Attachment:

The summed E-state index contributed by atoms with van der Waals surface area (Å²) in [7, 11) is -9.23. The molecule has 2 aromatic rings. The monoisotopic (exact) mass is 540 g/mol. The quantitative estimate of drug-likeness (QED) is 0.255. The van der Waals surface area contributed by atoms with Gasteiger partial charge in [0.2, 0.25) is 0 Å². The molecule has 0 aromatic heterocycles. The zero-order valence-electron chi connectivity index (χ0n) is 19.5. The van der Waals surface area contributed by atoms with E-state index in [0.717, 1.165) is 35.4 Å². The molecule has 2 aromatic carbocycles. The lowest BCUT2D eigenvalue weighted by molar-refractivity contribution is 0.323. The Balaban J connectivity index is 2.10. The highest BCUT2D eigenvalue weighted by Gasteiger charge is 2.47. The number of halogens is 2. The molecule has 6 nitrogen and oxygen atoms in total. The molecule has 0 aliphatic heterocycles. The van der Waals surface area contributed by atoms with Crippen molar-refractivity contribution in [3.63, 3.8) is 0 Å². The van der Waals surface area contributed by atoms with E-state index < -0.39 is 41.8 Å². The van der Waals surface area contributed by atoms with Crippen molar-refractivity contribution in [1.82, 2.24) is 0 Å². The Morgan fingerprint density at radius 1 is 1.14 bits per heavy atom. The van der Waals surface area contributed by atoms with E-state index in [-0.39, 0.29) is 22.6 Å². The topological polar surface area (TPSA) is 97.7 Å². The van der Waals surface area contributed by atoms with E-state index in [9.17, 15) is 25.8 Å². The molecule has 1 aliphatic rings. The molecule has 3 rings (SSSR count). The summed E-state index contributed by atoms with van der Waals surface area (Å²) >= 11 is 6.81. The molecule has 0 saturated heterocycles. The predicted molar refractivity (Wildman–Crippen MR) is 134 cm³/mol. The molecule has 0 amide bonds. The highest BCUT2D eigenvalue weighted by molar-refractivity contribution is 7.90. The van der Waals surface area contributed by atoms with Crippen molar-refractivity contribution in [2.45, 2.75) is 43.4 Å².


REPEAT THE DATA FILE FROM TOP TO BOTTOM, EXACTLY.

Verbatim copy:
The summed E-state index contributed by atoms with van der Waals surface area (Å²) in [7, 11) is -9.23. The molecule has 2 aromatic rings. The monoisotopic (exact) mass is 540 g/mol. The quantitative estimate of drug-likeness (QED) is 0.255. The van der Waals surface area contributed by atoms with Gasteiger partial charge in [0.2, 0.25) is 0 Å². The molecule has 0 aromatic heterocycles. The zero-order valence-electron chi connectivity index (χ0n) is 19.5. The van der Waals surface area contributed by atoms with E-state index in [0.717, 1.165) is 35.4 Å². The molecule has 2 aromatic carbocycles. The lowest BCUT2D eigenvalue weighted by molar-refractivity contribution is 0.323. The Balaban J connectivity index is 2.10. The highest BCUT2D eigenvalue weighted by Gasteiger charge is 2.47. The number of halogens is 2. The molecule has 6 nitrogen and oxygen atoms in total. The molecule has 0 aliphatic heterocycles. The van der Waals surface area contributed by atoms with Crippen molar-refractivity contribution in [3.63, 3.8) is 0 Å². The van der Waals surface area contributed by atoms with E-state index < -0.39 is 41.8 Å². The van der Waals surface area contributed by atoms with Crippen molar-refractivity contribution in [1.82, 2.24) is 0 Å². The Morgan fingerprint density at radius 1 is 1.14 bits per heavy atom. The van der Waals surface area contributed by atoms with E-state index in [-0.39, 0.29) is 22.6 Å². The topological polar surface area (TPSA) is 97.7 Å². The van der Waals surface area contributed by atoms with E-state index in [9.17, 15) is 25.8 Å². The molecule has 1 aliphatic rings. The molecule has 3 rings (SSSR count). The summed E-state index contributed by atoms with van der Waals surface area (Å²) >= 11 is 6.81. The molecule has 0 saturated heterocycles. The predicted molar refractivity (Wildman–Crippen MR) is 134 cm³/mol. The molecule has 0 amide bonds. The highest BCUT2D eigenvalue weighted by molar-refractivity contribution is 7.90. The van der Waals surface area contributed by atoms with Crippen molar-refractivity contribution in [2.45, 2.75) is 43.4 Å².